The decision was made after three police unions threatened to join protests for better wages and working conditions.
French President Emmanuel Macron successfully defuses a police-organized "Black Wednesday" protest, agreeing to gradually raise police officers' wages by an average of 120 euros (US$136) per month and up to 150 euros (US$170) for the most senior officers by the end of 2019.
French officials met with police trade union leaders Wednesday to work out a deal that will soothe the anger and discontent among law enforcement.
“This agreement … paves the way for improvement and modernization of work conditions and police officers’ incomes,” French Interior Minister Christophe Castaner said in a statement.
The government also promised to address the issue of police 23 million unpaid hours of overtime, which according to France24 amounts to nearly 275 million euros.
On Tuesday, Police union leader Frederic Lagache warned the government: “Faced with this irresponsibility [of the government], we are forced to be irresponsible in our actions.”
As negotiations between three unions (Alliance, UNSA-Police, and Unity-SGP-FO) and the interior minister failed to reach an agreement Tuesday, activists called on the police to “slow down” and only to respond to emergencies.
The Alliance and Unity-SGP-FO unions called for a “black day for the police” Wednesday, warning Act I would be followed Act II and Act III, in a reference to yellow-vest protesters.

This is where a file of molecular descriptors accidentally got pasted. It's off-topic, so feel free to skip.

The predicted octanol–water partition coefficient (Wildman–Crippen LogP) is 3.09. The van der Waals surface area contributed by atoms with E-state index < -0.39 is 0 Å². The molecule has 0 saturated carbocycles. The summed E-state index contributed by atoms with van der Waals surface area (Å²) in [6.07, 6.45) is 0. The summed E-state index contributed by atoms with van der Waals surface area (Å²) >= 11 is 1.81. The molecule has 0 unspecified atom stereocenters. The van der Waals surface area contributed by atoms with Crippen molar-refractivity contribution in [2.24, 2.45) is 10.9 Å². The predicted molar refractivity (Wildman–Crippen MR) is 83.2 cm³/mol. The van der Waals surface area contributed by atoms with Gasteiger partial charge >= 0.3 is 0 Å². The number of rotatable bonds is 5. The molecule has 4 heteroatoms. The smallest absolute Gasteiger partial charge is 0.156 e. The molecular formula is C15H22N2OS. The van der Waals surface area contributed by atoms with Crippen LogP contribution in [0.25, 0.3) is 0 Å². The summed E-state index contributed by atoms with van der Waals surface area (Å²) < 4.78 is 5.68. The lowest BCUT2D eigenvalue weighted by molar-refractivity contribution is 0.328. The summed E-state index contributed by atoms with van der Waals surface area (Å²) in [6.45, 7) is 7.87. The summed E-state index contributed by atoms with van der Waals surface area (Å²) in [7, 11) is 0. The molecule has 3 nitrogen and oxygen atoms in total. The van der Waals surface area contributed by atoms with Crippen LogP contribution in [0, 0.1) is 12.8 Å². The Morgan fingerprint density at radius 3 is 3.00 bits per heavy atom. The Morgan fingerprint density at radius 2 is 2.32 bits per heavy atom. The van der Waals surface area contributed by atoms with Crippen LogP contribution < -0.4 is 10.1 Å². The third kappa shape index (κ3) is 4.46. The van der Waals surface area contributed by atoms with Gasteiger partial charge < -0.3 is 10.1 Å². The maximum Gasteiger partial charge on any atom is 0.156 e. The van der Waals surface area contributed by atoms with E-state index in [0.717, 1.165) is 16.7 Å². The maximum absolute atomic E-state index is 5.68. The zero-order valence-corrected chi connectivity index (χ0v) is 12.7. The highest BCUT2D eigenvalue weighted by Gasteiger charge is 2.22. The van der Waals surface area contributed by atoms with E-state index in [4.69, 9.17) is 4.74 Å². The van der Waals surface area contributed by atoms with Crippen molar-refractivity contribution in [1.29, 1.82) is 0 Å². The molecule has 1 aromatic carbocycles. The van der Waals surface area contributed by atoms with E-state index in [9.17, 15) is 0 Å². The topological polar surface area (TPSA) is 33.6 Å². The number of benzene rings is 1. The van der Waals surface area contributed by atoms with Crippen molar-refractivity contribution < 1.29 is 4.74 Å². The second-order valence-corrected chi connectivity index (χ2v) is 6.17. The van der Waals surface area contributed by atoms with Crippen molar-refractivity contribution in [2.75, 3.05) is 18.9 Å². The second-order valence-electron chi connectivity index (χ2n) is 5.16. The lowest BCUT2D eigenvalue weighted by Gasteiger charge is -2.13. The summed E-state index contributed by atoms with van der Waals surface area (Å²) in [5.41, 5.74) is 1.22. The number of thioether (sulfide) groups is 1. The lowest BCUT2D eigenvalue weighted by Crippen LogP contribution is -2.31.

Police unions had denounced the new proposed budget, to be adopted Thursday, which will cut around US$70.8 million from the national police budget. Denis Jacob, a spokesperson for the Alternative Police union, said the police are already “at breaking point.” On Wednesday there were no announcements on the budget.
The threat of law enforcement joining the protesting population, made the French government decide to increase the wages of police officers by an average of 120 euros (approximately US$136) per month. This was done in order to contain the police and obstruct an alliance of protesting people and law enforcement.
The French government has faced five consecutive and massive protests organized by the self-defined "yellow vests." Nationwide demonstrations began in November against an increase in fuel taxes President Macron eventually halted. Since then many social sectors have joined the protests, which now tackle what many are calling "fiscal injustice."